A clean water supply is a crucial part of any healthy community, but source water protection also contributes to human well-being in other ways. Some source water protection activities can reduce the transmission of water-borne diseases. They can also protect natural habitat for bees and other pollinating insects, which are crucial for the production of fruit and vegetable crops that deliver essential micronutrients to millions of people around the world.
More than 28 million farming households around the world could see potential improvements in crop production and increased longevity of their farms if source water protection activities were implemented throughout watersheds.
In Colombia’s Cauca Valley, small landowners are learning to use agroforestry and silvopasture practices, which involve growing crops and grazing livestock in areas interspersed with trees and other vegetation.
Source water protection has important benefits for nature, too. More than three-fourths of urban source watersheds are within regions of high species diversity combined with high concentrations of species unique to those regions. But deforestation and other changes in land use are major threats to these ecosystems. In fact, according to WWF, tracked animal species populations in freshwater systems have declined by a staggering 81 percent over the last 40 years. Source water protection can play an important role in protecting habitat for both terrestrial and aquatic plant and animal species.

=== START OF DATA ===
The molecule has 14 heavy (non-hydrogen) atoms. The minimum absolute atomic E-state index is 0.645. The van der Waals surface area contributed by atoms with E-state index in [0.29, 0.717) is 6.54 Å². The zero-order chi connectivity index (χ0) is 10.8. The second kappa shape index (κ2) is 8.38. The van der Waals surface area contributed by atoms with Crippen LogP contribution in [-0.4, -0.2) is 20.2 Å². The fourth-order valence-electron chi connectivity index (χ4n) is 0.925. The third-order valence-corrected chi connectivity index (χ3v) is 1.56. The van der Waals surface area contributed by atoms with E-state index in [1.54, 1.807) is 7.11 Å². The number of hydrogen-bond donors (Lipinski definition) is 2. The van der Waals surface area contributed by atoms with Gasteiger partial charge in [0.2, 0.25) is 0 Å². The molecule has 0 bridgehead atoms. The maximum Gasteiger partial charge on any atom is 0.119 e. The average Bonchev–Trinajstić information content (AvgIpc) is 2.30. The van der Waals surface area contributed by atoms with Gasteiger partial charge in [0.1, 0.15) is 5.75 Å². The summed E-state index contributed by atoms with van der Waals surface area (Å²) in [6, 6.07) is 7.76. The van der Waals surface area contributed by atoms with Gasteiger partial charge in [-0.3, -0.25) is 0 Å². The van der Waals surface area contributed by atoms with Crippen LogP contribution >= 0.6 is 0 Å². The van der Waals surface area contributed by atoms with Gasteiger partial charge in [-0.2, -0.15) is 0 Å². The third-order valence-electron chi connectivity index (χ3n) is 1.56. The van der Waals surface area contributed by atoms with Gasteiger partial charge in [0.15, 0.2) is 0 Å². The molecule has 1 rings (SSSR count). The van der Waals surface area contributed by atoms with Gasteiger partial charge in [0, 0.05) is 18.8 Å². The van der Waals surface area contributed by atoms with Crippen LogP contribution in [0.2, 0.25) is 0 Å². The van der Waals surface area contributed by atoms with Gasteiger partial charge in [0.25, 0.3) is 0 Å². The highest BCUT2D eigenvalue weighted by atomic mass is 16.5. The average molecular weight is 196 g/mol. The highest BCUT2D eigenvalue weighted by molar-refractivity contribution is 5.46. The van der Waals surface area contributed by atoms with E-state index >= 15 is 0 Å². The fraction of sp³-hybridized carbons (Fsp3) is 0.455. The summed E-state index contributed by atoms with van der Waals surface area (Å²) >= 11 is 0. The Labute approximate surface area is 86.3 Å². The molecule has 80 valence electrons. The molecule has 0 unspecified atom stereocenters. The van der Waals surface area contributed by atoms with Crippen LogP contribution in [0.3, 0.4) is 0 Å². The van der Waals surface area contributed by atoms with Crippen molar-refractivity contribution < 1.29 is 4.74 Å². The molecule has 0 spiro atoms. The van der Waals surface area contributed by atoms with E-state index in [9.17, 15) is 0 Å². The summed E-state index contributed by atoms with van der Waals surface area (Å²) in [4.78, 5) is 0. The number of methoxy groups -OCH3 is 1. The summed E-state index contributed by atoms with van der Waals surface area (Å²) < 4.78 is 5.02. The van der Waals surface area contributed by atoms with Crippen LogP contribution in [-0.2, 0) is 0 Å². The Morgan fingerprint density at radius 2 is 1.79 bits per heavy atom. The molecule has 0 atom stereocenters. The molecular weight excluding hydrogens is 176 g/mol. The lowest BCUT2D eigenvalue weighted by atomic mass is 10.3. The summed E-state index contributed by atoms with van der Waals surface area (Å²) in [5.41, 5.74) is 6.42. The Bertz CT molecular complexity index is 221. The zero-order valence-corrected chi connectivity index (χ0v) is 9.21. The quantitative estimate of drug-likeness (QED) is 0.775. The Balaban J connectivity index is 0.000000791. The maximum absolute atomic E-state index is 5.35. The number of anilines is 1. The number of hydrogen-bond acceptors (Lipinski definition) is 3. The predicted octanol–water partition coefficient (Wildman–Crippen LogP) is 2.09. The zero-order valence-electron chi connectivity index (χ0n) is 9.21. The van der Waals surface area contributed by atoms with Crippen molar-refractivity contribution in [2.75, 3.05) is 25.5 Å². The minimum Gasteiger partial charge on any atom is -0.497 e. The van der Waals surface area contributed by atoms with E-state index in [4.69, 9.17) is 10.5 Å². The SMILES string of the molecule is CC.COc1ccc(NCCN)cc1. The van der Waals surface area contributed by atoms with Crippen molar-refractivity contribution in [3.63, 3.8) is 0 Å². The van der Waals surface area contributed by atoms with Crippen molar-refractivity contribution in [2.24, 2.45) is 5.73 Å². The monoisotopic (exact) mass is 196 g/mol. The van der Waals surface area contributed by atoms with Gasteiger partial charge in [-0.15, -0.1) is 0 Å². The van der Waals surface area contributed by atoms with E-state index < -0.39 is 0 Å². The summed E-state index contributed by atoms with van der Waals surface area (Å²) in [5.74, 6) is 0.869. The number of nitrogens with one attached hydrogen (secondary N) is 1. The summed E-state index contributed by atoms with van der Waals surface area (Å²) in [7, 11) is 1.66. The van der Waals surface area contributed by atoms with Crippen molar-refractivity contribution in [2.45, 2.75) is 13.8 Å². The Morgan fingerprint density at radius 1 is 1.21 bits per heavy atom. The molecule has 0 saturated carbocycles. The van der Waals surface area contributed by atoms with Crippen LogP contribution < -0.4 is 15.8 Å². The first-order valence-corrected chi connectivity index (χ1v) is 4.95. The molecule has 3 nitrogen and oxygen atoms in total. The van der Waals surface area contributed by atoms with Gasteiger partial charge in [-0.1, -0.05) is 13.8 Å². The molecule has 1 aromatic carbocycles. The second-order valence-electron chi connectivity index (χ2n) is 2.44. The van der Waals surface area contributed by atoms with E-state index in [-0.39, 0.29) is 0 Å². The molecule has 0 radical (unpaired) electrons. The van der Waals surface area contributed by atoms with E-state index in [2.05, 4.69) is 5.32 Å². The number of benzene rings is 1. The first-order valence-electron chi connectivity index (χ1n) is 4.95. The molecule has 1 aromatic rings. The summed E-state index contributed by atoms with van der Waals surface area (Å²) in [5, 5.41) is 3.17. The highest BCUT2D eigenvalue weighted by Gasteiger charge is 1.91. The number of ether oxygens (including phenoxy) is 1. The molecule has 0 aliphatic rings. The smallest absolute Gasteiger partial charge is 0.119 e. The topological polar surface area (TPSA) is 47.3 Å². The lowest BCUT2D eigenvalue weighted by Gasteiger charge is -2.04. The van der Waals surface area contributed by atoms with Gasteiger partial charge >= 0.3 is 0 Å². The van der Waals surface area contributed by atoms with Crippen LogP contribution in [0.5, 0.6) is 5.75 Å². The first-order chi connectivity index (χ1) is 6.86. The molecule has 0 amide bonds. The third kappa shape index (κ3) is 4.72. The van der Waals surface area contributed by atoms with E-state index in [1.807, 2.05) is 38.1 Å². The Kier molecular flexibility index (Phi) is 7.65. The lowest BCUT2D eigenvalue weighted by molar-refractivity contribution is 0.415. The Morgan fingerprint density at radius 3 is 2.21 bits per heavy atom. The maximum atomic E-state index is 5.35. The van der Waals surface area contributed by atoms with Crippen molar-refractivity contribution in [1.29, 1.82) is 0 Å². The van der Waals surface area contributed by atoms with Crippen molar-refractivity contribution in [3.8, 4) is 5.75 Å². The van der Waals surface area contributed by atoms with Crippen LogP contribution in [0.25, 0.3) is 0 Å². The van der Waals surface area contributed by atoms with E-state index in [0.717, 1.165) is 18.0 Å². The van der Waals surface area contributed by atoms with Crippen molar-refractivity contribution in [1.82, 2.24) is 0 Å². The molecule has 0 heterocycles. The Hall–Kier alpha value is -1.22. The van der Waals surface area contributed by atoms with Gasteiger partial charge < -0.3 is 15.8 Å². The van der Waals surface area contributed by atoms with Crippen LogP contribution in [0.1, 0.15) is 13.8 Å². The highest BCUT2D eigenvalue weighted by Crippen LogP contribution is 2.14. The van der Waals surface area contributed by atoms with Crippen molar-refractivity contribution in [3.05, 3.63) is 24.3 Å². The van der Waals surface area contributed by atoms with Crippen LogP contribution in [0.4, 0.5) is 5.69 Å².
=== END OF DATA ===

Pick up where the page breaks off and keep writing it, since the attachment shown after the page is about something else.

The same reforestation projects and changes in farming practices that are improving water quality and storing carbon in Brazil’s Guandu watershed, for example, are also contributing to the conservation of native plant and animal species populations. Both rare and representative species have been found in surveys of areas where habitats are being restored and protected.
Successful source water protection strategies require the cooperation of parties both upstream and downstream, including landowners, governments, corporations, NGOs and many others with seemingly disparate interests. But these strategies are effective precisely because they can generate benefits for all these stakeholders.
Achieving these win-win situations is crucial for the next generation, says Debora Dos Santos Leite, principal at the Rio das Pedras Municipal School in Brazil. “Nature is everything to people. It is life. It is the future of the generation that we have here, the very little ones. Everyone is grateful for the work we are doing because, in addition to bringing benefits to the families and to the community, the greatest benefit is to the children.”
Source water protection shows that even economic development and nature preservation can be achieved together. The Rio Grande Water Fund in New Mexico, which has 53 signatory organizations, has created 70 new jobs in its first year of operation and project managers estimate that 300 to 600 seasonal forest worker jobs will be created annually in the future.